Now to do that, the Single Market helps because you are able to help smaller companies,sell more cross-border and digital infrastructure helps because it gives them the access and the leverage you wouldn’t get if you were just operating in a single country.
So the critical issue here is that it’s the enabling conditions to help small and medium-sized enterprises start up, and then to grow. So what we need in Europe is more start-ups and more small enterprises to keep on growing and not to hit glass ceilings.
So exactly what do you need in order to have that kind of start-ups grow in a significant number so that you have the scale of growth that is expected? What barriers need to be dismantled?
The digital agenda has set out some targets for 2020, for example broadband coverage. So, rather than just setting out targets, what we need is interim milestones and clarity on the roadmaps as to how we’re going to hit some of the key targets.
We don’t want to wake up in 2017 and suddenly say: “Surprise, surprise, we’re not meeting the targets that we got for super-fast broadband penetration or we’re not going to hit 100% coverage on broadband.”
We need some very clear intermediate targets, particularly around broadband coverage and making sure that that happens. It’s about the roadmap and the journey. It’s not just about the target. And my view is that we have been long on targets and short on the clarity around the roadmaps to hit the targets. And it’s about looking at the interim steps that we need in order to get that.
Are you airing some criticism towards the Commission, which launches ambitious long-term strategies but fails short in setting the roadmap to move targets forward year after year? How to redress this situation?
Companies today, particularly the bigger companies, rely a lot on contingency plans: they say “What happens if?”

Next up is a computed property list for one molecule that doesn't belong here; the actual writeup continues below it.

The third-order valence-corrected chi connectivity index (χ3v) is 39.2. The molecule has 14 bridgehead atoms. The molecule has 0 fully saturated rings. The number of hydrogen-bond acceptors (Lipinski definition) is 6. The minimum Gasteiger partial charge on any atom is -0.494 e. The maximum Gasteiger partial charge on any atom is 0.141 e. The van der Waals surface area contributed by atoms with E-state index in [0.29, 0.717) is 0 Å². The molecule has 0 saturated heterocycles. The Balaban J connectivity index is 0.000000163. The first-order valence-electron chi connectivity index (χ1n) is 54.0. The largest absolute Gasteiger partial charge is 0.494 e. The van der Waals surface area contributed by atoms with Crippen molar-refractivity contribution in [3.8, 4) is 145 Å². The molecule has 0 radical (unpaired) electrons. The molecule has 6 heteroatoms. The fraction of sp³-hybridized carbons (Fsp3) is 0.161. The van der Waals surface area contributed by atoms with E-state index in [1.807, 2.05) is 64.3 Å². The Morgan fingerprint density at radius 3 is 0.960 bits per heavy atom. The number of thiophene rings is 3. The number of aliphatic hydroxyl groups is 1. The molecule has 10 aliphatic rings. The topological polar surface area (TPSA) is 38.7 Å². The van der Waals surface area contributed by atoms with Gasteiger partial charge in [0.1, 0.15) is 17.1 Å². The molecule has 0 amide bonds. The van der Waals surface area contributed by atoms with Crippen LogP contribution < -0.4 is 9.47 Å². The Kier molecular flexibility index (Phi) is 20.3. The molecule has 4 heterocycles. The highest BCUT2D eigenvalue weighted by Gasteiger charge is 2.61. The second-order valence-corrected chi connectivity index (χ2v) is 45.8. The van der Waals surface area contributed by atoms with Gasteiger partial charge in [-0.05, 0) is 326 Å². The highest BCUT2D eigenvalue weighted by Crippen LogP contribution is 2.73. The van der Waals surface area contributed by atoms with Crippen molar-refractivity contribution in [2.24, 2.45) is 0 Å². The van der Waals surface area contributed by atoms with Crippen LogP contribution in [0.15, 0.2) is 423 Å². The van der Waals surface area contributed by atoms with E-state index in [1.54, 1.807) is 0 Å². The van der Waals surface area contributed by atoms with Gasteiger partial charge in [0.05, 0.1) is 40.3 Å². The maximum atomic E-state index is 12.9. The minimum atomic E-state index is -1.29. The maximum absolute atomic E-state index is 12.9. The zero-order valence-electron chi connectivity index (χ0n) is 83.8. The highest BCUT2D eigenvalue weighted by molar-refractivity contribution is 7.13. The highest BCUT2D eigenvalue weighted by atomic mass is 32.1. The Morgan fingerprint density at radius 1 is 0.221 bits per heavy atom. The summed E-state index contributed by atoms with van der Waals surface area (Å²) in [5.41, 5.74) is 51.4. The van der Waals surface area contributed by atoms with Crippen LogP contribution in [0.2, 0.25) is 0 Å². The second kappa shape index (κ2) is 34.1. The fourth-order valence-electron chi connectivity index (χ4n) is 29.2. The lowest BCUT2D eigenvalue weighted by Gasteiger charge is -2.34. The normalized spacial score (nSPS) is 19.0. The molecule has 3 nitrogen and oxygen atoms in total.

I think, the European Commission, should in in the same way, have contingency plans for what happens if we are not tracking into the direction of the targets that we want to meet.
And this to me is about having clarity on interim mile stones, but it’s also about clarity on contingency and “What do we do if?”. I think that what we see is a much stronger attempt by the Commission, particularly through things like…
The Single Market Act II?
Yes, partly through the Single Market Act II, but also working with national governments and their reform programmes to try to be able to apply pressure into targeted intervention to accelerate particularly in terms of the critically enablers.
The way I look at it, is that one of the most useful things that the Commission is trying to do here is what I call unblock the European arteries.
If you can unblock the arteries and let things flow, which we’re trying to do, then enable particularly the private sector to drive the jobs that are going to be very important if the European economy is going to grow.
What do you mean by unblocking the arteries?
You can look at the arteries both in physical and in digital terms. The physical arteries would be obviously things like the transport infrastructure and how you move things around, for example by road or rail. That’s one dimension of it.
Another critical dimension is energy and the related problems, being that so little of the electricity in Europe is actually traded cross-border. That is a critical artery.